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Image from web page 102 of “Old naval days; sketches from lifetime of Rear Admiral William Radford, U. S. N.” (1920)

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Image from page 102 of “Old naval days; sketches through the life of Rear Admiral William Radford, U. S. N.” (1920)
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Identifier: oldnavaldayssket01meis
Title: Old naval times; sketches from life of rear-admiral William Radford, U. S. N.
12 Months: 1920 (1920s)
Writers: Meissner, Sophie Radford de
Topics: Radford, William, 1809-1890
Publisher: New York, H. Holt and business
Adding Library: The Library of Congress
Digitizing Sponsor: Sloan Foundation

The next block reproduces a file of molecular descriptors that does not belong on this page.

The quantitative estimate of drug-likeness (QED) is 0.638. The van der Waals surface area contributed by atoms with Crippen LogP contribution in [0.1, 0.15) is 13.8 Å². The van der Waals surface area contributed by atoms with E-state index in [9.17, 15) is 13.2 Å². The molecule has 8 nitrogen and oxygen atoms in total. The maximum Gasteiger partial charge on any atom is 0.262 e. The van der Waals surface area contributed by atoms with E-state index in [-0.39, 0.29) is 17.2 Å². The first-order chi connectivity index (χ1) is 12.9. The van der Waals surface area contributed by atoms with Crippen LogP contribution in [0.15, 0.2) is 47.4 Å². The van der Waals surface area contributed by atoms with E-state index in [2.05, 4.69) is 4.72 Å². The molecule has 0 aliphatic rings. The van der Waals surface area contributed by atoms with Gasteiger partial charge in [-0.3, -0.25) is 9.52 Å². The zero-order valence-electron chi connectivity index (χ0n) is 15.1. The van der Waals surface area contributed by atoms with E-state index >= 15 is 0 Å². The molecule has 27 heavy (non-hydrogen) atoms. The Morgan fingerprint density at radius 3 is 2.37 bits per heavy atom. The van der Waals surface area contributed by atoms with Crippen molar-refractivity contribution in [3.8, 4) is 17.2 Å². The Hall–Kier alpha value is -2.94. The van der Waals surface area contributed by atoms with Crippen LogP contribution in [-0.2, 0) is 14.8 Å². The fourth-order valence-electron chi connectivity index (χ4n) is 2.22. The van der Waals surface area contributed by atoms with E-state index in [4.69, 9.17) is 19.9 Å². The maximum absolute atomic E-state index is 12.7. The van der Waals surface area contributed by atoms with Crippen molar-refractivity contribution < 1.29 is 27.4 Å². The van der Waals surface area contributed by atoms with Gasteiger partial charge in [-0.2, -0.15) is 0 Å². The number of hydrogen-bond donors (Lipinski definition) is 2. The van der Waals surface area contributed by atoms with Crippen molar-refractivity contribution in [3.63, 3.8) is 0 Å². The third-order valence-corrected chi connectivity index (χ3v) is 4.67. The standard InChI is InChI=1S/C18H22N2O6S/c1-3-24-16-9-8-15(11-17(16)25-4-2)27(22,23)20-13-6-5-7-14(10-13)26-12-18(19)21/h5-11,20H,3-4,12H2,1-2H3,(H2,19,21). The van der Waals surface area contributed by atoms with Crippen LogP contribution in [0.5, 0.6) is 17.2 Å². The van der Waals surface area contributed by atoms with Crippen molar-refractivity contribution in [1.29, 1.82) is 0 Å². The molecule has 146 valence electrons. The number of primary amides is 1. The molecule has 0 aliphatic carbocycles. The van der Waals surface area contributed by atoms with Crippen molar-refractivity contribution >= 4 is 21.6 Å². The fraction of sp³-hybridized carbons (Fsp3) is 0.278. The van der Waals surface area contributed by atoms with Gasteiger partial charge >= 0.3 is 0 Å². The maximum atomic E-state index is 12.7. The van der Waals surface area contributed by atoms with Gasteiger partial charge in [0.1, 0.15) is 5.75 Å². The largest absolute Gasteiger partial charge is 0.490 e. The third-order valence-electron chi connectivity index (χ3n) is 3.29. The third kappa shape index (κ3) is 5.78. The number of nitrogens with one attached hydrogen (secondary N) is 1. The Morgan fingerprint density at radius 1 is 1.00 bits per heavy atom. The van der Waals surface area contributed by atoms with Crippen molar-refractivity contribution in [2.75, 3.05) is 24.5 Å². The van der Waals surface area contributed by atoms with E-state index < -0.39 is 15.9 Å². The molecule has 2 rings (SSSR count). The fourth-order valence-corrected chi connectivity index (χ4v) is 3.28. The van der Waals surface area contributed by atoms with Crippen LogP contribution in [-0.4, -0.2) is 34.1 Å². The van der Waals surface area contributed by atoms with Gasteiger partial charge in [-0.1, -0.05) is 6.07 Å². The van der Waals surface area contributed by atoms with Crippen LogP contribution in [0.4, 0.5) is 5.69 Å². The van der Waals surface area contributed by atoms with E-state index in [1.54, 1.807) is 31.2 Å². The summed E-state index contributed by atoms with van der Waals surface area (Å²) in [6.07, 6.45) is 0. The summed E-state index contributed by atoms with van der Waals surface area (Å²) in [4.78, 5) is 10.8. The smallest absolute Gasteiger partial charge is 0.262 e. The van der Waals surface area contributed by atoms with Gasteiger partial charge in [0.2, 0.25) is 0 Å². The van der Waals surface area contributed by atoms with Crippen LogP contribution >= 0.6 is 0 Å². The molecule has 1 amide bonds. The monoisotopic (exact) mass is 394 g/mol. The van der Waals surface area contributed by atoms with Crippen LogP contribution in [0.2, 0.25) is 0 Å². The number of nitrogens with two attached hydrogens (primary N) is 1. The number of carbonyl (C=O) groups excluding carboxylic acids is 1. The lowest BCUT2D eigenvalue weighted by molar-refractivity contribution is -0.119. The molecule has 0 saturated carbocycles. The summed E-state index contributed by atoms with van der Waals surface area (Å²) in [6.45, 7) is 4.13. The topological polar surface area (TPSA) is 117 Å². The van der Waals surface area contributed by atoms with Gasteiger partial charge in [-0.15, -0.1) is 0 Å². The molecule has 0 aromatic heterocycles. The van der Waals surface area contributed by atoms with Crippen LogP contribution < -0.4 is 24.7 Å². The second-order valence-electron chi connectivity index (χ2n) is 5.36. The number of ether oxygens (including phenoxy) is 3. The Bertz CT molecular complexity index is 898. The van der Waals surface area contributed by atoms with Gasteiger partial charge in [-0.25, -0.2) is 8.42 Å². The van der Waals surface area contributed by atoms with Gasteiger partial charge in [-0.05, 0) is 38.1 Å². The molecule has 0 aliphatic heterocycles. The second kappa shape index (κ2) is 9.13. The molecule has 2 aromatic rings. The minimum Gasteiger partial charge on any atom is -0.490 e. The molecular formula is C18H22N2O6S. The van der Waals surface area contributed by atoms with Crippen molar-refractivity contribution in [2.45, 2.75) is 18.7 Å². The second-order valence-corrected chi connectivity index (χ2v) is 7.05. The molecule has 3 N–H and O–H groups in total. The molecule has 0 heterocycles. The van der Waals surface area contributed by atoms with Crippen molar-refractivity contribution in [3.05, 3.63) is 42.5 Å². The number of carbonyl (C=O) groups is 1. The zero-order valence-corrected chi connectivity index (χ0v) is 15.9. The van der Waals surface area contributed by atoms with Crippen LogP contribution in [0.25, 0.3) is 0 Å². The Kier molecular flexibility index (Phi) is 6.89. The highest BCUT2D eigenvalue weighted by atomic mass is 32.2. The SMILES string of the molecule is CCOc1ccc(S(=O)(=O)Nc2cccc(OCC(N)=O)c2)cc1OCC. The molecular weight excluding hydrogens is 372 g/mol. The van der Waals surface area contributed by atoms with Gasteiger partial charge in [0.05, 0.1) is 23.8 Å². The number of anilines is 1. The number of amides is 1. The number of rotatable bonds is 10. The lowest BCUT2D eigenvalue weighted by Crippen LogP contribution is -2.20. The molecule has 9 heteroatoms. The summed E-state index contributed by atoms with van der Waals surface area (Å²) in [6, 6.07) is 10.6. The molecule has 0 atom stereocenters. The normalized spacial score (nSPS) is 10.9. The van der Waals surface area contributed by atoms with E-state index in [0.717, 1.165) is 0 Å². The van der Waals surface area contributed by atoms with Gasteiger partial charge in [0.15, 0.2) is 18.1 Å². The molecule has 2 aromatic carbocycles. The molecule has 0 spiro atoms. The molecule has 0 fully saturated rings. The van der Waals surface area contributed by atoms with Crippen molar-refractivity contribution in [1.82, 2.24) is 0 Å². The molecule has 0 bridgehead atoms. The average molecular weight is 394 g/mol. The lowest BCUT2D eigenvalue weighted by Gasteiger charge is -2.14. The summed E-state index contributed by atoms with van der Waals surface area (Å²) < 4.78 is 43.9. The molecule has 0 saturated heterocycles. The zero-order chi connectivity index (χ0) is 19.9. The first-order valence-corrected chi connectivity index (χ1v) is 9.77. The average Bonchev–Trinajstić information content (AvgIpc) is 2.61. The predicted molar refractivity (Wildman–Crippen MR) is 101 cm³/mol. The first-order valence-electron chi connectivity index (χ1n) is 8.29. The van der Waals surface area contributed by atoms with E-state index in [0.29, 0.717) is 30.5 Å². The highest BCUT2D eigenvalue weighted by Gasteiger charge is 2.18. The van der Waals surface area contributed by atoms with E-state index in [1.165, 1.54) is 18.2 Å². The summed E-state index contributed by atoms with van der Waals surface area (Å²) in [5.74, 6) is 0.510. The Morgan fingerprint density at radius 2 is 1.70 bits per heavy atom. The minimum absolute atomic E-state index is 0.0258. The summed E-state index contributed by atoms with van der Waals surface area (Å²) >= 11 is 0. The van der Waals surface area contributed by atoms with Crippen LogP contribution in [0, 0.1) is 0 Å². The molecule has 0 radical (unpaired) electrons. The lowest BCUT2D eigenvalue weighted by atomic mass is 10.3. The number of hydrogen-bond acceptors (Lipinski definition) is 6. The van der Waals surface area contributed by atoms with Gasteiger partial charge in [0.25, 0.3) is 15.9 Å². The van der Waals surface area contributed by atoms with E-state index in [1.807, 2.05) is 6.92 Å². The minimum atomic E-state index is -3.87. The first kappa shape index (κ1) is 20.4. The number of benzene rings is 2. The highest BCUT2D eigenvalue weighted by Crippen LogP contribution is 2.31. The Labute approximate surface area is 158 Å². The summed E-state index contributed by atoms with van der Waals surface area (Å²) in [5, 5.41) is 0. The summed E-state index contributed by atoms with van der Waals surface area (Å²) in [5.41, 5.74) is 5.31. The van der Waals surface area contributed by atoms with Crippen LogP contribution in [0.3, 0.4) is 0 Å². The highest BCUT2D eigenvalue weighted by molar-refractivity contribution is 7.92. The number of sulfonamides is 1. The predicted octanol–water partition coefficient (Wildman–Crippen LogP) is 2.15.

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following the first broad-side was indeed fired. His ship ended up being hulled many times be-tween wind and liquid, five carronades had damaged free, muchof the rigging had been gone, the primary and mizzen-masts were indanger of dropping on the part, and several of their guys had been dis-abled. Perceiving that Cyane had struck. Captain Douglas at-tempted to run, however it was too late. His wheel was shotaway, and his reduced masts have been poorly hurt. After achase of 30 minutes he surrendered, and Lieutenant Ballardwas delivered to take ownership. Lieutenant Hoffman had been onboard the Cyane with a small crew. This fight is noted when it comes to splendid seamanship of theAmericans and gallant behavior regarding the English. CaptainStewart had succeeded, by running and backing from a single shipto others, in fighting each separately, and in stopping hisown ship from being raked. There is nothing finer in ourannals. It was the final great battle associated with the Old Ironsides, because it wasthe final frigate activity associated with war.